Get Hotcars Premium. Start your free trial today
Over the recent years, the McLaren F1's value has skyrocketed, and its magnificent engine is a big reason for that.
McLaren is a brand associated with style, speed, and sports car supremacy. Its top product, the McLaren F1 is regarded as one of the fastest and most powerful naturally-aspirated road cars ever produced, ranking alongside the Ferrari Enzo and Aston Martin One-77, both of which came into the picture over a decade later. The McLaren F1 was also the first production vehicle to feature a monocoque carbon fiber-reinforced polymer (CFRP) chassis, which gave it some extra lightweight benefits, allowing it to become a Le Mans' winner.
But all the McLaren F1’s accolades didn’t come easy. One major obstacle was the engine. During the F1's development, project leader Gordon Murray approached BMW's master engine builder Paul Rosche about developing an engine for his F1. After Honda turned Murray down, Rosche was the only one who agreed to take on the challenge. Murray’s engine requirements were very specific. For starters, the proposed engine had to be a V12. But, instead of squeezing in turbos, Murray wanted it to be naturally aspirated. It also had to produce more than 100 horsepower per liter. And most importantly, the engine had to be very dependable, able to withstand repeated beatdowns for a long time without requiring major service. Because the McLaren F1 concept combines ultra-modern technology with the noblest Grand Touring car values, the engine also had to meet global emission and green requirements.
The resultant engine not only put a smile on Murray’s face by meeting his specifications but also became one of the most illustrious road-car engines ever made. It was a 6.1-liter V12 with around 620 horsepower. Thirty years later, it continues to make headlines for its capabilities. Over the recent years, the McLaren F1's value has skyrocketed, and its magnificent engine is a big reason why.
Here’s everything you should know about McLaren’s fire-breathing V12 engine.
Related: 10 Things We Now Know About The McLaren Elva
As cool as the V12 became the embodiment of the McLaren F1, it wasn’t the first V12 from BMW. The first BMW V12 was the M70, which had a single overhead camshaft valvetrain, an aluminum block, and a 5.0-liter displacement, making 295 horsepower and 332 pound-feet of torque.
After a successful 7-year run, M73 took the M70’s spot, producing 322 horsepower and 361 pound-feet of torque. The third-generation BMW V12, tagged the N73, has 6 liters of displacement and a GDI fuel delivery system. Equipped in the Rolls-Royce Phantom VII, the N73 pumps out 453 horsepower and 531 pound-feet of torque.
The F1’s engine was the S70/2, a 6.1-liter V12 powerplant that produces up to 618 horsepower and 479 pound-feet of torque. This engine made McLaren F1 a special breed, especially in the '90s. Recall that this was an era when Mitsubishi's hardcore 4G63 turbocharged 2.0-cylinder engine produced 252 horsepower. So, 618 horsepower was pretty new in the sports car universe, to say the least.
RELATED: Exclusive: Chief Engineer At McLaren Tells Us About Its New Revolutionary Artura Supercar
The McLaren F1’s engine shares nothing with BMW's unrelated production-line V12 powertrains. The BMW Motorsport S70/2 V12 is a wholly unique four-cam, 48-valve unit with an extremely compact and one-of-a-kind design. Each unit was hand-assembled and dyno-tested to ensure the highest specific output delivery for a large-capacity naturally aspirated engine.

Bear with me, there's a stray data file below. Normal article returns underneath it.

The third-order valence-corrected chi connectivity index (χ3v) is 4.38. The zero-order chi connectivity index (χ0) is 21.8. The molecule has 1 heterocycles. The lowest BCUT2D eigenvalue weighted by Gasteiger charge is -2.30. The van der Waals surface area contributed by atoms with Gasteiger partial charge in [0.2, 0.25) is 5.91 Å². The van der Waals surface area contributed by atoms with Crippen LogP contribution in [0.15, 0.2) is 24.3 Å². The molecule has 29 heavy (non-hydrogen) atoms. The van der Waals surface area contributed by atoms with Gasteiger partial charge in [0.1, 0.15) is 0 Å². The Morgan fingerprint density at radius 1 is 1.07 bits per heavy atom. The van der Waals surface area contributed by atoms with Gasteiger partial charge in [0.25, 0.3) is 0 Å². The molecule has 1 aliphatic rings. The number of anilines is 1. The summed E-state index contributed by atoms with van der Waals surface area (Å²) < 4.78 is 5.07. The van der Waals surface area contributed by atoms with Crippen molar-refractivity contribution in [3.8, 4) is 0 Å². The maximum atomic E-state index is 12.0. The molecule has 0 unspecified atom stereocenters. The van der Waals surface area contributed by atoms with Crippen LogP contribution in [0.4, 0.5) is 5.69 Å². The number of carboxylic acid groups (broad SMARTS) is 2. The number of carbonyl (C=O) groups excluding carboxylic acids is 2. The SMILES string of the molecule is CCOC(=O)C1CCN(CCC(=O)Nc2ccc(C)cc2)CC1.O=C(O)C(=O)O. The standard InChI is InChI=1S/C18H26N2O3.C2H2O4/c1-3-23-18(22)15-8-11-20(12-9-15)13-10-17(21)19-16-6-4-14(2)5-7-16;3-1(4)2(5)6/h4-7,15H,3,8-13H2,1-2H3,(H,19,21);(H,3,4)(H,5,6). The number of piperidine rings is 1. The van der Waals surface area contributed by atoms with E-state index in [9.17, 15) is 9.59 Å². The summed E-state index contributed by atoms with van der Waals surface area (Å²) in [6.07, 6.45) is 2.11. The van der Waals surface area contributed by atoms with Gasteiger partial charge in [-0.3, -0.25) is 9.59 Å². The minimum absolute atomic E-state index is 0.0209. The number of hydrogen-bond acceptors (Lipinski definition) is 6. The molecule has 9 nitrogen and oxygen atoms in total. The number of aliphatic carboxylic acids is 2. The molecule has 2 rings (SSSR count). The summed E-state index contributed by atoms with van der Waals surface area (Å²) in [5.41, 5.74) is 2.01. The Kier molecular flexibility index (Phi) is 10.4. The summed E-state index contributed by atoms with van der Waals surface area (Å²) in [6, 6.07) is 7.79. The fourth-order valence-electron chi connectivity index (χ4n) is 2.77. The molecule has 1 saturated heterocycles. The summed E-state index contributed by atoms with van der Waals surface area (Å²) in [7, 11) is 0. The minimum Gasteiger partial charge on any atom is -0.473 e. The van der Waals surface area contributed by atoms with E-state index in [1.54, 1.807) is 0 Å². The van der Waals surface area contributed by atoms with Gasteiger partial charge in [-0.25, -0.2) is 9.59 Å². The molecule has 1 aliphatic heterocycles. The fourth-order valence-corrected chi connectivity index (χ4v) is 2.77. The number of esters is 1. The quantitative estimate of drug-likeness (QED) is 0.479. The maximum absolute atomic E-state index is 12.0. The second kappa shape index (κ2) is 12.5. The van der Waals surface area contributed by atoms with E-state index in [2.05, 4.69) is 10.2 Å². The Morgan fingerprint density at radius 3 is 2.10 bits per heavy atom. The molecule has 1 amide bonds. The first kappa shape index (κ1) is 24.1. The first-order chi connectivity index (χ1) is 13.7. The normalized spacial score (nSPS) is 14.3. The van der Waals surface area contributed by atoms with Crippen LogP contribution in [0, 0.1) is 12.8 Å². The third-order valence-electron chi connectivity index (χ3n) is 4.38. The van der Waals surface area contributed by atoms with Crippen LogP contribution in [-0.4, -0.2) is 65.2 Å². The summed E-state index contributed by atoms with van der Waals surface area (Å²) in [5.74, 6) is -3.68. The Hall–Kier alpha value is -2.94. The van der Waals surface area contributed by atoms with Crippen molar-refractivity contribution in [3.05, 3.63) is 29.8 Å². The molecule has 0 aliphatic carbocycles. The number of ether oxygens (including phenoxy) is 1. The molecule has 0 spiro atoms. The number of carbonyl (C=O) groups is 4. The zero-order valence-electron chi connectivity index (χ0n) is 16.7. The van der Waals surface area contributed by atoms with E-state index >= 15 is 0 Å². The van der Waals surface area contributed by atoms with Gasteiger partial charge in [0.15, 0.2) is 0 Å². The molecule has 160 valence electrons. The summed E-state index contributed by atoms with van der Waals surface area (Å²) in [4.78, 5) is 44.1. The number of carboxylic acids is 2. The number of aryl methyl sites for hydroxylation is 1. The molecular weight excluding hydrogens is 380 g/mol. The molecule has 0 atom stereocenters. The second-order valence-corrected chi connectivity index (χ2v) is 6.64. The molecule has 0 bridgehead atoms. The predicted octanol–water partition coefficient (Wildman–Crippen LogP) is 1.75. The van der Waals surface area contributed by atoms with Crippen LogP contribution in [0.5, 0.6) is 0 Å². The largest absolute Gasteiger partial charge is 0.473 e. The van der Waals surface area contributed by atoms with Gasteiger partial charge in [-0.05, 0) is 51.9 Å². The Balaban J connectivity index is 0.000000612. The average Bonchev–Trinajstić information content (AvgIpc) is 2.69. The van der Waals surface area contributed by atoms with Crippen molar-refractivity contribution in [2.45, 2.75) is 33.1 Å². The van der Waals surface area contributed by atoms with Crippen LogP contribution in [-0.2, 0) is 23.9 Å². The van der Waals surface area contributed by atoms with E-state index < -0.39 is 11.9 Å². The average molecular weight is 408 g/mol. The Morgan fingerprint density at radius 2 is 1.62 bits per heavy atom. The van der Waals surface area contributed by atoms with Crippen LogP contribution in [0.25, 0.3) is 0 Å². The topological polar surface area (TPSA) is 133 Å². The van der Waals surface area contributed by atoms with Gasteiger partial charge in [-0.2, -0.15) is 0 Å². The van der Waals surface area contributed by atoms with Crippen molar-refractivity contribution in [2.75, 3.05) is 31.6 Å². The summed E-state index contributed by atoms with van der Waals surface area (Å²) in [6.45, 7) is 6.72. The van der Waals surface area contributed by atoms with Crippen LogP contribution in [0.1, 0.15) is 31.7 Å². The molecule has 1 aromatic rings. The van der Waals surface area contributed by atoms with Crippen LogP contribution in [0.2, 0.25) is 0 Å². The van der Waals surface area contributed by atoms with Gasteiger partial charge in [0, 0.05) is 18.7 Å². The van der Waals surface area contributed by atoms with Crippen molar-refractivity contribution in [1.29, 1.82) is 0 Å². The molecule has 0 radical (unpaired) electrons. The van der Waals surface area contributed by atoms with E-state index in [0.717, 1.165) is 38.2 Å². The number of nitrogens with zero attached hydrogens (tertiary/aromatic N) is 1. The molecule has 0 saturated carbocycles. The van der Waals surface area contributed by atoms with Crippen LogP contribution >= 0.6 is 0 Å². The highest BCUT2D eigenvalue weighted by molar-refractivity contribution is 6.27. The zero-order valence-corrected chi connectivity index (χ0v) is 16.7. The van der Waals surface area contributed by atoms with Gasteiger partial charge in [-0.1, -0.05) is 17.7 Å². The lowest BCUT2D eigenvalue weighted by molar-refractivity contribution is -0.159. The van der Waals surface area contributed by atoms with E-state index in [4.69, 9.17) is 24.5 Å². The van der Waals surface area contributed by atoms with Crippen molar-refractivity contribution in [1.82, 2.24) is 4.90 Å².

The engine boasts exceptionally efficient heads, variable inlet valve timing, and an emission control system that features supplementary air supply and four catalytic converters with Lambda exhaust gas analysis control.
With its chain-driven DOHC valve gear and TAG Electronic Systems fuel injection, 10.5:1 Compression ratio, and engine management, power output easily climbs to 620 horsepower at 7500 RPM, paired with peak torque in excess of 400 pound-feet, achievable between 4000 and 7000 RPM. This motor is only slightly larger than the 3.5-liter Formula 1 racing engine.
RELATED: Here's A Guide To Cleaning The Engine Of A McLaren F1
Weighing at around 396.83 pounds, McLaren F1’s engine is incredibly light. Thanks to Rosche’s advanced engineering, this weight- and size-reduction technology has yielded significant packaging benefits. The sump, oil pump, and variable valve-timing housings, cam-carriers, and cam-covers comprise lightweight magnesium alloy castings.
The airbox is carbon composite, and the massive exhaust catalyser system comes housed in a super-thin, ultra-high-temperature resistant Inconel sheet that is just around 0.8 mm thick, which also serves as the F1's rear crash structure. The load-bearing lightweight cylinder block consists of aluminum alloy, coated with Nakasil. Aside from the engine’s lightweight properties, the McLaren F1 was also the first production car to adopt current Formula 1 practices with a 200 mm aluminum flywheel and carbon clutch, which improve engine response and efficiency while simultaneously reducing weight.
Dry-sump lubrication not only maintains enough flow under high cornering loads but also lowers the Center of Gravity height, giving the McLaren F1 some extra handling benefits too. Individual water pumps for each cylinder bank help keep the high-powered engine cooled.
Wilfred Nkhwazi is a screenwriter, actor, and sports car enthusiast from Blantyre, Malawi. He has written 2 feature films and a thriller trilogy. Wilfred is pursuing an Electric Car Technology program and spends a lot of his time writing for hotcars.com, penning down fast whips, celebrity collections, and everything else in-between. When he isn't writing, he loves to take long drives around the city, make music, and drink hot chocolate.